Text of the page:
Originally published March 10th, 2017
We all knew it was going to end this way. If they split the season series, the basketball gods reject any kind of sister kissing and engineer a way for Duke and Carolina to settle it on the court. I’m sure all of us would have preferred for this to be a final, and as the lower seed, that L is probably hanging around Duke’s neck, but we’ll take what we can get.
Preceded by two close games with each team protecting home court, the grudge match in Brooklyn should be just as competitive. Both teams are seemingly at full strength when playing each other for the first time this season. Carolina was missing do-it-all forward Isaiah Hicks in their trip to Cameron Indoor, and Grayson Allen played, but was visibly hobbled by a bum ankle in Duke’s journey to the Dean Dome. The two teams played only 6 short days ago, Carolina avenging their earlier loss 90-83. This left Duke facing the tall task of being the first team to win four games in four days and win the expanded ACC tournament. So far, so good with victories over Clemson and Louisville while Carolina enjoyed the luxury of a #1 seed and a double bye, securing an easy win over feisty Miami.
This game is big in terms of NCAA seeding for both teams, which seems patently unfair compared with the anguish other teams experience at this time of year. With Kansas’ surprising loss to TCU in the Big 12 tournament, Carolina has an outside chance at the #1 overall seed in the NCAA tournament should they run the table by beating Duke, and the winner of Notre Dame/Florida State. Duke has helped itself by avenging an earlier loss to a very good Louisville team, and is probably firmly on the 4-seed line with a chance to move up. A victory over Carolina could vault them to a low #3 with the potential to reach as high as a 2-seed, should they have enough left in the tank to win the final game and the tournament.
Carolina boasts recently crowned ACC Player of the Year Justin Jackson, junior guard and sharpshooter Joel Berry II, the aforementioned Hicks, and senior leadership in Kennedy Meeks and Nate Britt. Jackson is, without question, the most talented and NBA ready player on the team with a do it all skill set, and smooth back to the basket game. Matt Jones will likely draw the assignment of slowing him down, which will likely involve goading him into long jumpers as opposed to forays into the lane. As he has done in the past to try and hide defensive inefficiencies, Coach Krzyzewski has gone to the 2-3 zone from time to time to take pressure off of individual defenders. This leaves the Blue Devils vulnerable to the deep ball, but Carolina only has two players shooting over 35% from deep so it is a calculated risk when taken. However, one of those players is Joel Berry, who is shooting a scorching 43% from three this season. As the last matchup proved, he may be the most important player on the floor, a Carolina point guard tradition that stretches back as far as Ty Lawson and Phil Ford. Duke has struggled all year in defensive sets against the pick and roll, especially against guards who are able to shoot.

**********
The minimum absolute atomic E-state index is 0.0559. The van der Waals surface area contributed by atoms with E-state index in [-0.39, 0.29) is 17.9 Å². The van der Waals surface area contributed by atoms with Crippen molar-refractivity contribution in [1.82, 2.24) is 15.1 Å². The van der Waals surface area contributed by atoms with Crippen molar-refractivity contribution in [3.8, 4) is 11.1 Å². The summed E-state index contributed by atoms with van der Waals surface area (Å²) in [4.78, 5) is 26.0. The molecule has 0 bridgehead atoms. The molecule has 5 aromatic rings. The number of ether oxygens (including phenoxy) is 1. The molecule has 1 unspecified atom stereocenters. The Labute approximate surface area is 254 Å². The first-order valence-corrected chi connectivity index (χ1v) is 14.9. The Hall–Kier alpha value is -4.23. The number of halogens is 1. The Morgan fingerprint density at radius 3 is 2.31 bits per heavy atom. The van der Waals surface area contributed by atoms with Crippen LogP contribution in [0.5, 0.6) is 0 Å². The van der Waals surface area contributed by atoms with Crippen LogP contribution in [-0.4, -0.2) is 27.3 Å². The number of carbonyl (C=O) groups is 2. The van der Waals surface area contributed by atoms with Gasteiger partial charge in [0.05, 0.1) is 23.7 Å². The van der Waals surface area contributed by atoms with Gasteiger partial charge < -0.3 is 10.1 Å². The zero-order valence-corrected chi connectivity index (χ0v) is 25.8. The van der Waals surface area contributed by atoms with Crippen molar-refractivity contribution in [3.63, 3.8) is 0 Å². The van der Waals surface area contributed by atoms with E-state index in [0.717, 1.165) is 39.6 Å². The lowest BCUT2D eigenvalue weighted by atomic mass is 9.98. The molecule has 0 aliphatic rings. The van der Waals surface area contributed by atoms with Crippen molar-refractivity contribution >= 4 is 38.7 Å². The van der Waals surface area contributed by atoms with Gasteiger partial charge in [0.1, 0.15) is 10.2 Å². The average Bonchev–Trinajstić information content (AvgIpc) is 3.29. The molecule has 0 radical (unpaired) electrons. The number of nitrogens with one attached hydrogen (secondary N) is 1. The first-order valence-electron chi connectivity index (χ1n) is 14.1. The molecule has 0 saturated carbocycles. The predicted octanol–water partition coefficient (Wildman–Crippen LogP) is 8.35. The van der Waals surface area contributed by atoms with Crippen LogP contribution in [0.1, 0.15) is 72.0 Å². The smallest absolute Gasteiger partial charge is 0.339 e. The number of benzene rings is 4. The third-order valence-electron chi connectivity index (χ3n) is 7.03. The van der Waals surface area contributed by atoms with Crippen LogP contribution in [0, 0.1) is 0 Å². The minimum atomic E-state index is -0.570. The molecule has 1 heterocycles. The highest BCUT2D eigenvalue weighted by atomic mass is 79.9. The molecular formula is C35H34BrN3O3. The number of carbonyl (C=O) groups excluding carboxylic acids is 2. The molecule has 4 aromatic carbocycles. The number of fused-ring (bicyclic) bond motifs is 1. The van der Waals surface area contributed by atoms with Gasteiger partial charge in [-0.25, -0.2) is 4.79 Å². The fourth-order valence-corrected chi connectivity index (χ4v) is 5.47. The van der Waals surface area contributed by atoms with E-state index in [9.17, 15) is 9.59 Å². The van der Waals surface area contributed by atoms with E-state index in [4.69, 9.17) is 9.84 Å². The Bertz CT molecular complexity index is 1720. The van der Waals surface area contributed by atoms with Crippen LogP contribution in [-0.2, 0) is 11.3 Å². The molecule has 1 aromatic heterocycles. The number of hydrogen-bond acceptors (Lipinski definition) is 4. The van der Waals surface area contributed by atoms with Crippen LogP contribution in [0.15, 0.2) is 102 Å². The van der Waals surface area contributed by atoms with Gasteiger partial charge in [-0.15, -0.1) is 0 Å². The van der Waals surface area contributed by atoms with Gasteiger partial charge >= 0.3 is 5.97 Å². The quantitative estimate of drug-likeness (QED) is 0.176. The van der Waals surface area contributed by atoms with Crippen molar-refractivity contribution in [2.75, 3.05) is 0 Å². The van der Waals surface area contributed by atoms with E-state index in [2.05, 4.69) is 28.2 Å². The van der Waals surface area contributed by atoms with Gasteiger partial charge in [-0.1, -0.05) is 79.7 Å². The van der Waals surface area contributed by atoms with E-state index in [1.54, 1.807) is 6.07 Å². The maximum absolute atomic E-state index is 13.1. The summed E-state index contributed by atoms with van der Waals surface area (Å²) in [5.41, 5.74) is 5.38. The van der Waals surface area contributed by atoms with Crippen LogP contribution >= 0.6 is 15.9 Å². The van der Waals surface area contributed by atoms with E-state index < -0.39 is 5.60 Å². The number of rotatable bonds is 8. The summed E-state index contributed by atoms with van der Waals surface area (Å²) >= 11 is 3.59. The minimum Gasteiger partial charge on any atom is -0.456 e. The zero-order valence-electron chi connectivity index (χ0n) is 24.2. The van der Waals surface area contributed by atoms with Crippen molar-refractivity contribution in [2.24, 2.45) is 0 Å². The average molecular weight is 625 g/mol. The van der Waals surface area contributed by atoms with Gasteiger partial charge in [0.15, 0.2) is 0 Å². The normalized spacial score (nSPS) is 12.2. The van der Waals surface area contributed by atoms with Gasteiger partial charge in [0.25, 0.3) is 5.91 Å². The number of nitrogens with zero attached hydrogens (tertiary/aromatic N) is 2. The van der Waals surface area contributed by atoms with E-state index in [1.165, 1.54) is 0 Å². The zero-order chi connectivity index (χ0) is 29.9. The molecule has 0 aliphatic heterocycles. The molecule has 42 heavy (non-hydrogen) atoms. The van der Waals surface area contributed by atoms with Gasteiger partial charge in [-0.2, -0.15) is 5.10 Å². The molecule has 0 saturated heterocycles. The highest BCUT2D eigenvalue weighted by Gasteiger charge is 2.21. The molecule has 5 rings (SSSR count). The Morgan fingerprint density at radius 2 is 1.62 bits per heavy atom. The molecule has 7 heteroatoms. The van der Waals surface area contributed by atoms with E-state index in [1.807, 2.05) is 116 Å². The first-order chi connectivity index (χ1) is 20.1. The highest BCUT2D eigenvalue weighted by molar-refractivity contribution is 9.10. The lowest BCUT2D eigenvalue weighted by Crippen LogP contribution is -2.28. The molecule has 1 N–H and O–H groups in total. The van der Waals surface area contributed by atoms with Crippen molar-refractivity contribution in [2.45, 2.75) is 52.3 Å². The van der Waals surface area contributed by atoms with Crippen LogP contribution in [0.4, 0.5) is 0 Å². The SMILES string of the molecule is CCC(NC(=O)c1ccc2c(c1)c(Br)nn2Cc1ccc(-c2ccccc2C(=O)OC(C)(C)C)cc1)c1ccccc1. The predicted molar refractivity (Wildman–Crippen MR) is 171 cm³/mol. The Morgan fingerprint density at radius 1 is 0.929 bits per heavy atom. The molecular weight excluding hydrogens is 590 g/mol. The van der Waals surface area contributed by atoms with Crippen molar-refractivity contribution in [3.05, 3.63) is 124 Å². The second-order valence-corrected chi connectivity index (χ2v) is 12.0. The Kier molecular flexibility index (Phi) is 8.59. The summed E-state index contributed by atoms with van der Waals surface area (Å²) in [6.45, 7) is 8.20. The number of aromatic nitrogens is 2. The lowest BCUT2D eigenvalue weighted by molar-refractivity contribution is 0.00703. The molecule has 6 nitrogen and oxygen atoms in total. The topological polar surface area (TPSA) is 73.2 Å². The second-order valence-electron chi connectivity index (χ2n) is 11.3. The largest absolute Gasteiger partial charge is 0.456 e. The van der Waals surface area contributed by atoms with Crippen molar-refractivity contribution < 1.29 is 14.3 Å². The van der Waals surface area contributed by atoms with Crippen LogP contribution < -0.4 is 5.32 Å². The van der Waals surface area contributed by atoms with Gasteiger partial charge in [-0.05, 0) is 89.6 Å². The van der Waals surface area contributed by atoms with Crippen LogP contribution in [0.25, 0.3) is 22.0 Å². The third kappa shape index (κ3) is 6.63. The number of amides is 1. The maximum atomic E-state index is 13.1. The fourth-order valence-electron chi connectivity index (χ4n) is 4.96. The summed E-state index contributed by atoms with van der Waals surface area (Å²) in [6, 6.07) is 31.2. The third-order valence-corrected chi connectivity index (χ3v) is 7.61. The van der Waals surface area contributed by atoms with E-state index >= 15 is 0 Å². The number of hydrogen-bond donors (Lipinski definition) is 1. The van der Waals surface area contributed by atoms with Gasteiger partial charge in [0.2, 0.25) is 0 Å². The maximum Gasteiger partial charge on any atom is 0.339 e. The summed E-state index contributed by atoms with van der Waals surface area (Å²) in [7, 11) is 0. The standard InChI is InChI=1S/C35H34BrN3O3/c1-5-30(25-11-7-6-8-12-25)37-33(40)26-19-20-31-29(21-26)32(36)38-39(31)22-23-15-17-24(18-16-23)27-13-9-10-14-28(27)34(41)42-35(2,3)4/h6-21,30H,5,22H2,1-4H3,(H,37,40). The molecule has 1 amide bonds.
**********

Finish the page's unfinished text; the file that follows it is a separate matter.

This was the case in all eight of Duke’s losses this season:
Duke, the preseason #1, has a lineup only goes seven or eight deep. That leaves it susceptible to issues with foul trouble, something they are keen to avoid with their two seniors, Amile Jefferson and Matt Jones, especially. Jefferson is the vocal and emotional leader of the defense, and Jones, a member of the ACC All-Defensive team, draws the other teams toughest assignment more often than not. Jefferson provides the added benefit of having evolved into a semi-reliable low post option with at least two go-to moves on possessions when Duke absolutely needs a basket, while Jones is a knockdown shooter though he has struggle of late. On offense, Jayson Tatum and ACC Player of the Year Runner-Up Luke Kennard are the dual engines that drive Duke’s go-kart, with Grayson Allen and Frank Jackson taking turns as a viable third option. Marques Bolden and Harry Giles are defensive energy and rebounding off the bench, and the rotation basically ends there. The Blue Devils’ goal will be to take advantage of matchup mismatches all over the floor, given that most of their players are essentially position-less, as is the overall trend in basketball countrywide. Getting Kennedy Meeks, Theo Pinson and Isaiah Hicks involved in screen and rolls out on the perimeter for a switch onto a guard, Kennard or Tatum will be the ultimate goal, and when Carolina doesn’t or decides not to switch, they need to hit their shots. Duke shoots 38% from three as a team, four of their five starters shoot at least 35% from distance, with Luke Kennard leading the pack at 43%.
This game has been decided by the three-point and free throw lines in the two previous games and I don’t see this being any different. Duke will need to take approximately 20 to 23 long balls, making at least half of them, to win this game. Should that number skew any lower, their bench production will need to be much improved. Carolina will be focused on getting into the lane, taking advantage of their size and superior rebounding and trying to get Duke’s frontcourt into foul trouble. Both teams are talented, so the game will likely come down to execution in the final four minutes of each half.